Taxidermy Restoration, Recasing and
Habitat Restoration

All work here is client commissioned work to either restore the habitat surrounding a piece of taxidermy, recasing a specimen or restoring/cleaning a specimen.


Every piece is bespoke and catered to the clients needs. No habitat restoration, taxidermy restoration/cleaning or recasing is the same. 

If there is something you can't find here and want to find out more. Please do not hesitate to email taxtiles.taxidermy@gmail.com

Before and after of a restoration of a lesser black-backed seagull
 

This seagull needed some well overdue TLC. You can see in the before amd after shots how well this guy came out after a good clean. I also added eye rings and fixed his boots so they're in the right position. 

Before and after of a restoration of an antique
barn owl.
 

This antique barn owl had a little accident and the glass smashed. So I was tasked with recasing it as well as modernising the surrounding perch. I found out this was preserved way back in 1902, while I was taking the paper mache rock apart to get to the owl. It was pretty nailed to it! Now it happily sits in its new dome (still antique).


Note: this is not my taxidermy but me recasing and remounted the specimen in another antique glass dome.
It’s also pre 1947 so no need for an A10.

Before and after of a restoration of a sparrow hawk.
 

Habitat was tired and faded so that was restored with new and brighter habitat. There was minor feather loss from moths and splitting above the ankle of the birds feet so that was fixed too and cleaned the feathers.

 

Re-painted around the eyes and above the beak. Also fumigated the specimen so it is protected from future pests.


Note: this is not my taxidermy but me restoring the specimen, fixing issues with the legs and restoring the habitst. it’s also pre 1947 so no need for an A10.

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Before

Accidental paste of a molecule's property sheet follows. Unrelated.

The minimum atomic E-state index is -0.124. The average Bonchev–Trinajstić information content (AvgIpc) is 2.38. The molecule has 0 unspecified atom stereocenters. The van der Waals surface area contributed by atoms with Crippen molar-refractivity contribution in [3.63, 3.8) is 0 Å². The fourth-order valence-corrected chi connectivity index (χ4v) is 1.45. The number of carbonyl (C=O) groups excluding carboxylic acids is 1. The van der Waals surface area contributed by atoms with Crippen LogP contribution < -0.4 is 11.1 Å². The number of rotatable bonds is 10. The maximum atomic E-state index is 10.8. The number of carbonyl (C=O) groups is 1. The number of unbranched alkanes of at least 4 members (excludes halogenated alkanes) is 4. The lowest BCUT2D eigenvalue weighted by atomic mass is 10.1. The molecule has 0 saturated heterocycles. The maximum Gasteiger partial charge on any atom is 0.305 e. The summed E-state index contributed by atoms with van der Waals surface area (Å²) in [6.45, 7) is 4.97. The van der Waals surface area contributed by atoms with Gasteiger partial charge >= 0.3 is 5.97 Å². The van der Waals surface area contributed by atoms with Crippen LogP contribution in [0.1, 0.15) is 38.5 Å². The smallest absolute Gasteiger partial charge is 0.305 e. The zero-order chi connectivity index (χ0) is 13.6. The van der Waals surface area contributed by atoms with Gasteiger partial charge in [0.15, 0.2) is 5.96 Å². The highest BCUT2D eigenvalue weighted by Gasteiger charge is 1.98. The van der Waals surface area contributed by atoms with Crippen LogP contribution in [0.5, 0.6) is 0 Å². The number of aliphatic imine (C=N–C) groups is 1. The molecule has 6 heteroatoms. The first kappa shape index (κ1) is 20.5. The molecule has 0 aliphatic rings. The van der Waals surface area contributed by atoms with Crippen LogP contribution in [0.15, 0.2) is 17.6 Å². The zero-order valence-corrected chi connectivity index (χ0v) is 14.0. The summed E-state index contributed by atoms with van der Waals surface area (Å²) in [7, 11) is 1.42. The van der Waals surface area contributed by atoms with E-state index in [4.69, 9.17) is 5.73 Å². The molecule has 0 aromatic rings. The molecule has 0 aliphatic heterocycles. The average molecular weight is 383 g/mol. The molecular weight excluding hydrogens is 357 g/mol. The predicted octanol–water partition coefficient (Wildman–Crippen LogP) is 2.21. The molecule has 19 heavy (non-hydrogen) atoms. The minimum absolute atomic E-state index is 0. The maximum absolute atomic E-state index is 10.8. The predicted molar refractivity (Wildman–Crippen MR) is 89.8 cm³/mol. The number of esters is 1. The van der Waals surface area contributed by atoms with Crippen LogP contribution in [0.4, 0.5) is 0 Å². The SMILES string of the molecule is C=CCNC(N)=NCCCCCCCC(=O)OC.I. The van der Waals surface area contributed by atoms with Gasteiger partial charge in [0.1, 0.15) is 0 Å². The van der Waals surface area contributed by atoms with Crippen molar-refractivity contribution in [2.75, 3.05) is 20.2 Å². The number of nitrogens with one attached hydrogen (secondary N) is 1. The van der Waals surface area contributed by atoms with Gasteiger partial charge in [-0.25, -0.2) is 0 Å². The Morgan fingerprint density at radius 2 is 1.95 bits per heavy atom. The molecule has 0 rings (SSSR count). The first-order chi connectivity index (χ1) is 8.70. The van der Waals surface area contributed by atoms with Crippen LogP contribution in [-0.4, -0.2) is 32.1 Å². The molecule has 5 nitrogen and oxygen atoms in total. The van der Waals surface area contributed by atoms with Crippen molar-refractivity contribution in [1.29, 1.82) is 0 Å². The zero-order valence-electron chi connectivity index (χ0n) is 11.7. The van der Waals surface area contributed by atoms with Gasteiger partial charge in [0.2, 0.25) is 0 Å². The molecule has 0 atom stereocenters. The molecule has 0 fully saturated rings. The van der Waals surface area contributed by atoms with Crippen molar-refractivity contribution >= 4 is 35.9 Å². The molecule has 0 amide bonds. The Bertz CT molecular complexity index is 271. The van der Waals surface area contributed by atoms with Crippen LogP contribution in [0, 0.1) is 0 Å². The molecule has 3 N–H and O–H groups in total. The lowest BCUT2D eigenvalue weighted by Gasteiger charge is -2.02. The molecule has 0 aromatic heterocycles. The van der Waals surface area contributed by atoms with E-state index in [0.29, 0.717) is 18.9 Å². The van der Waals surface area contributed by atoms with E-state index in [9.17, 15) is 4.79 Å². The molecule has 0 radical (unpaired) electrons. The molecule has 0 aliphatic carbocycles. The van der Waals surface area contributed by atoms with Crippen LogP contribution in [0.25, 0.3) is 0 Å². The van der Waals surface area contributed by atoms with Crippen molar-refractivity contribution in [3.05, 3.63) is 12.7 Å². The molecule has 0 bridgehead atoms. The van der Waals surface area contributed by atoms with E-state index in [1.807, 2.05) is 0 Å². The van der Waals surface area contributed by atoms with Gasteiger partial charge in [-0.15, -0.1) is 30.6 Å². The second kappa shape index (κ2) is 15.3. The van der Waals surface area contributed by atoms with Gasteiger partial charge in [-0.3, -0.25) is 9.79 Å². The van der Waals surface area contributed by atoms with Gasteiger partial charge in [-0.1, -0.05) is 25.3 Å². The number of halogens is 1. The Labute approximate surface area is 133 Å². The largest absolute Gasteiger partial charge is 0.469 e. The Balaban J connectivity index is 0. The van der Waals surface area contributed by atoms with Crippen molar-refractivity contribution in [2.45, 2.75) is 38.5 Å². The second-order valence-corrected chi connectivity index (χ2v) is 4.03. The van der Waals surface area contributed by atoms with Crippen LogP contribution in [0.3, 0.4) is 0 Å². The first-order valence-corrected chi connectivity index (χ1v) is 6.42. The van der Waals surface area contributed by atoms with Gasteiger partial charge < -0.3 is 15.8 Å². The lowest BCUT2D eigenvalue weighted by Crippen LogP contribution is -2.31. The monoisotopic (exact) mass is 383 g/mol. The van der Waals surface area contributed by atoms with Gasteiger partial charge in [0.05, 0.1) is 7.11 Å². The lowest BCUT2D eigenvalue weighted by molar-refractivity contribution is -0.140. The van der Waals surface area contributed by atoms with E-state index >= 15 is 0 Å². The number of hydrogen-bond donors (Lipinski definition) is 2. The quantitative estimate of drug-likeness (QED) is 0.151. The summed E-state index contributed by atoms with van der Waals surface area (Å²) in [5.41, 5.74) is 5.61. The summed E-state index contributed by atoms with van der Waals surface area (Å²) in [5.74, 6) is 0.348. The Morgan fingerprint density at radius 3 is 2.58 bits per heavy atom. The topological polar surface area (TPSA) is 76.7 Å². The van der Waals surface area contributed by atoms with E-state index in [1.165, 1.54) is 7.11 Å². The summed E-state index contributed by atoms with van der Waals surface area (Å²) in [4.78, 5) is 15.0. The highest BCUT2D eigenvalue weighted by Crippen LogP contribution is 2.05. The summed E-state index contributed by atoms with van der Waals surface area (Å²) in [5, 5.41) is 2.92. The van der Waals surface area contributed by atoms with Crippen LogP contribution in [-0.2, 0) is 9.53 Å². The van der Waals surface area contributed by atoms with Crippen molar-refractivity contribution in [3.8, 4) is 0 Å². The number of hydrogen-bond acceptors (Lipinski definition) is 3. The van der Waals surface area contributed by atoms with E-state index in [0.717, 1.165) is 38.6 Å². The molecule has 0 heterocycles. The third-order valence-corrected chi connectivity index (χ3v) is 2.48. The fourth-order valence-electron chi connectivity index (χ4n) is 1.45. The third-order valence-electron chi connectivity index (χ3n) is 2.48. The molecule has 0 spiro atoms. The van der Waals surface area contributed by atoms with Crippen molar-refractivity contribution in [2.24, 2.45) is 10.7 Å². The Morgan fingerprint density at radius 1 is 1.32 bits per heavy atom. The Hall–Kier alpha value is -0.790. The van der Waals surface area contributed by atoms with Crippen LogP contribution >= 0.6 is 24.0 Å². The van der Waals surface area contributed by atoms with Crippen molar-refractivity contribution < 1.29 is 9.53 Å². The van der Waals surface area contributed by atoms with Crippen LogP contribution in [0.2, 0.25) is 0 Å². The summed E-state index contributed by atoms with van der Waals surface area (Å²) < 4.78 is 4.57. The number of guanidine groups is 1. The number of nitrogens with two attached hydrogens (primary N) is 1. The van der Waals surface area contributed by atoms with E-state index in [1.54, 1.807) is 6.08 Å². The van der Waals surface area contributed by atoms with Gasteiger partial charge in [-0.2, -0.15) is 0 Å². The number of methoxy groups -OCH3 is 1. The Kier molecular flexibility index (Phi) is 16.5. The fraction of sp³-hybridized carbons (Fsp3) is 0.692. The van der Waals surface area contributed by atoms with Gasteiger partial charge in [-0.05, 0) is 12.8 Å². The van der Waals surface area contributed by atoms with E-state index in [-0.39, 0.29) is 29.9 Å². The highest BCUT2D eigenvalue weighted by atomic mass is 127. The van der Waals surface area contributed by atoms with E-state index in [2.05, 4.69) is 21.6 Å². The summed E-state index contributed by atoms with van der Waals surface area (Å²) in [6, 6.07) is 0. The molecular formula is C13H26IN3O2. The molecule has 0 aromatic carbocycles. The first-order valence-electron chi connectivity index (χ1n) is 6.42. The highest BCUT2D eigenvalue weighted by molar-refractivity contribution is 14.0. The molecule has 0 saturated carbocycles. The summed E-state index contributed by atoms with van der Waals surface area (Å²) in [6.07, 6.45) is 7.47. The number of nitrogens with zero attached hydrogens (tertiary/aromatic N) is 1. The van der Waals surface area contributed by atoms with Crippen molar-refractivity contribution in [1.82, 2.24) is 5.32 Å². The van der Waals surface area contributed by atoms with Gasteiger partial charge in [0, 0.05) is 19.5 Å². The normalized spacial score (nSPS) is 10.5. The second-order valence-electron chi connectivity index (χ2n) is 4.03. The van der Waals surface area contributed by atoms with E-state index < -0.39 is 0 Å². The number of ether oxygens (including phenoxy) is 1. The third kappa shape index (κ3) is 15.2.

After

Before

After

Before and after of an antique tawny owl.
 

Very dusty cleaned specimen of heavy dust and dirt. Repositioned as the tawny owl was  looking down due to a split in the neck/head of the skin which was fixed. Some of the tail feathers were bent so I steamed those back into place.

 

Also refeathered the specimen and repositioned the wood on the base to give a nicer composition. Also cleaned his feathers, eyes and inside of his beak. Currently being fumigated so it is protected from pests.


Note: this is not my taxidermy but me cleaning and doing a bit of conservation on the specimen, it’s also pre 1947 so no need for an A10.

Before

After

Squirrel without the glass
Close up of habitat
Back of squirrel
Side of squirrel with glass
Before and after of an antique red squirrel.

Roughly dated around 1840 likely preserved by Lewis Hutton of Bristol (label was coated in heavy brown varnish so was hard to tell, but had the classic signs of the label). Client wanted the red squirrel to be in a brand new case with some of the habitat brightened but modernised. The case was made by Immortal Glass/Cases, with toughened glass so it is hard wearing. Base was coated in dark brown stain with a gloss finish.

Habitat elements were kept and hand painted individually to make the specimen "pop". Unfortunately, due to the age of the specimen and the condition it was in. When the red squirrel was taken out of the old case, there was a large amount of fur loss behind the specimen. I offered a new specimen as this was very bleached due to the sun and the pest damage. However, the client refused as it was sentimental value. As I couldn't restore the fur as the fur was precariously attached to the specimen. The compressed air from the airbrush would further increase fur loss. Additionally, the time it takes to restore the fur, would of been the same amount of time to mount a brand new specimen. So the creative solution was to cover the back of the specimen with the long grass from the original case, fumigated and recoloured, then repositioned to disguise the damage.

The outcome was successful and a happy client too.

owl case restoration

Before

After

Before and after of an antique barn
 


Note: this is not my taxidermy but me cleaning and doing a bit of conservation on the specimen, it’s also pre 1947 so no need for an A10.